The European Peasantry from the Fifteenth to the Nineteenth Century

The European Peasantry from the Fifteenth to the Nineteenth Century

The European Peasantry from the Fifteenth to the Nineteenth Century

The European Peasantry from the Fifteenth to the Nineteenth Century

Excerpt

Not much more than a century ago by far the greatest part of the people of Europe were peasants who lived on the land and followed a way of life that had changed scarcely at all from what it had been in medieval times. In 1800 these peasants made up 90 per cent or more of the total population of nearly every European country. Only England and Wales, where 22 per cent of the population lived in towns, and Italy and Flanders, had fairly high urban concentrations. Europe's economy and its social organization rested predominantly, and in some parts of the Continent almost exclusively, on the utilization of the soil. These facts have sometimes been neglected because students of history are likely to be interested--and understandably so--in the forces making for change, so that they focus their attention upon such matters as the growth of the power of the central state, the development of political and social ideas, the relationships between states, and the expansion of trade and industry.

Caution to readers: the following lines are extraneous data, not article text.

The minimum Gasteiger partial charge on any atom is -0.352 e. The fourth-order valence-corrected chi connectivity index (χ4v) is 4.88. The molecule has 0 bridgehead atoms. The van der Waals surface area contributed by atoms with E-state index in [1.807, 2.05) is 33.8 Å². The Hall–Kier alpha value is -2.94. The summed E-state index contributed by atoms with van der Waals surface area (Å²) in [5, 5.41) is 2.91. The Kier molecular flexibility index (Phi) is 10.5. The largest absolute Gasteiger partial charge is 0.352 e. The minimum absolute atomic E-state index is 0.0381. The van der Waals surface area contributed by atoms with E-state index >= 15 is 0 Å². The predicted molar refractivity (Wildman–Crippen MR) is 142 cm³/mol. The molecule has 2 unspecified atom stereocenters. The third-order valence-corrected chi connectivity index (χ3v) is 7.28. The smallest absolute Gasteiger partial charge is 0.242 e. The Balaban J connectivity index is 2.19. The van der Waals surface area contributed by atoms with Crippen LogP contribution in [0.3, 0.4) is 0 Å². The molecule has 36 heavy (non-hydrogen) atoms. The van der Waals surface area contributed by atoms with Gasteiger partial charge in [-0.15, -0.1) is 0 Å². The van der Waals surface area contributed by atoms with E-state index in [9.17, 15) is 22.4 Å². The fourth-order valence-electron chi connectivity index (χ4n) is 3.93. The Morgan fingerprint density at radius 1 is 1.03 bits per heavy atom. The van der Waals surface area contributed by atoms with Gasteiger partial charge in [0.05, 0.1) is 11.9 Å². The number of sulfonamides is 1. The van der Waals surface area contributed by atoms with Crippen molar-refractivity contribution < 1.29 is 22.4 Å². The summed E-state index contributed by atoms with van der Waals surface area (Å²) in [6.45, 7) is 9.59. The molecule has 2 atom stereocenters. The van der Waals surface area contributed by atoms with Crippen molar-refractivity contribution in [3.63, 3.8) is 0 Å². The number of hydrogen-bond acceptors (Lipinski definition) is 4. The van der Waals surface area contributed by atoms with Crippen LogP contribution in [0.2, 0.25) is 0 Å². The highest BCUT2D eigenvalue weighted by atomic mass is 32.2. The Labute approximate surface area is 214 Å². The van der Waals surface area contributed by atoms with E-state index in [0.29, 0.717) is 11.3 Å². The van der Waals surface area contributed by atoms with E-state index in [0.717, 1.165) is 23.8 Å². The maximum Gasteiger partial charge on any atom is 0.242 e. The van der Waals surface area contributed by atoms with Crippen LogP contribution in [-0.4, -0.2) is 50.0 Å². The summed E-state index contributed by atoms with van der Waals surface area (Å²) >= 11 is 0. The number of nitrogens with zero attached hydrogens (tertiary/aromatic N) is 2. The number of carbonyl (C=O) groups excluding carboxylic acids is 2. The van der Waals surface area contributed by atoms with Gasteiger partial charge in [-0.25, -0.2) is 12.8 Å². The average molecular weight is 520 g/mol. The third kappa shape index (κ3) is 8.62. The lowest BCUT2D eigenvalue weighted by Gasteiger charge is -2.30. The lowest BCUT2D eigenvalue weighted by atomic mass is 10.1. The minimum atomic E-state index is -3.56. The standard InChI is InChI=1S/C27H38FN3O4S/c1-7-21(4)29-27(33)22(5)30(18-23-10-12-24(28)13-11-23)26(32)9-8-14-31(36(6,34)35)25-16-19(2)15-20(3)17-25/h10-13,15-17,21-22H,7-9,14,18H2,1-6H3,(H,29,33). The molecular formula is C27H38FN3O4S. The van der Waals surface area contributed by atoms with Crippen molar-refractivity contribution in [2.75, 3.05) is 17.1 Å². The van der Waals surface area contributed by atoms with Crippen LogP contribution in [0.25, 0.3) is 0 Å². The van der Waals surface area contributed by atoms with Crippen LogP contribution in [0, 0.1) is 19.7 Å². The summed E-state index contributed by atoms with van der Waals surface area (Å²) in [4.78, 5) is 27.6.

The purpose of these pages is to furnish some information about the history and activities of Europe's peasants from the end of the Middle Ages into the nineteenth century. Obviously, in the short space of this pamphlet only the most sweeping kind of generalization is possible. A distinguished English medievalist once warned that the historian "who commits himself to a generalization is digging a pit into which he will later assuredly fall, and nowhere does the pit yawn deeper than in the realm of rural history." The village world was a local world, hemmed in by forests and hills and marshes, with little knowledge and even less concern about what went on beyond its limited horizon. The English plowman, the Magyar herdsman, and the peasant of the Russian plain, differed much from one another. Nonetheless, a comparison of their ways of life reveal that they, and all of Europe's peasants, shared certain common cultural patterns, so that despite the differences among . . .

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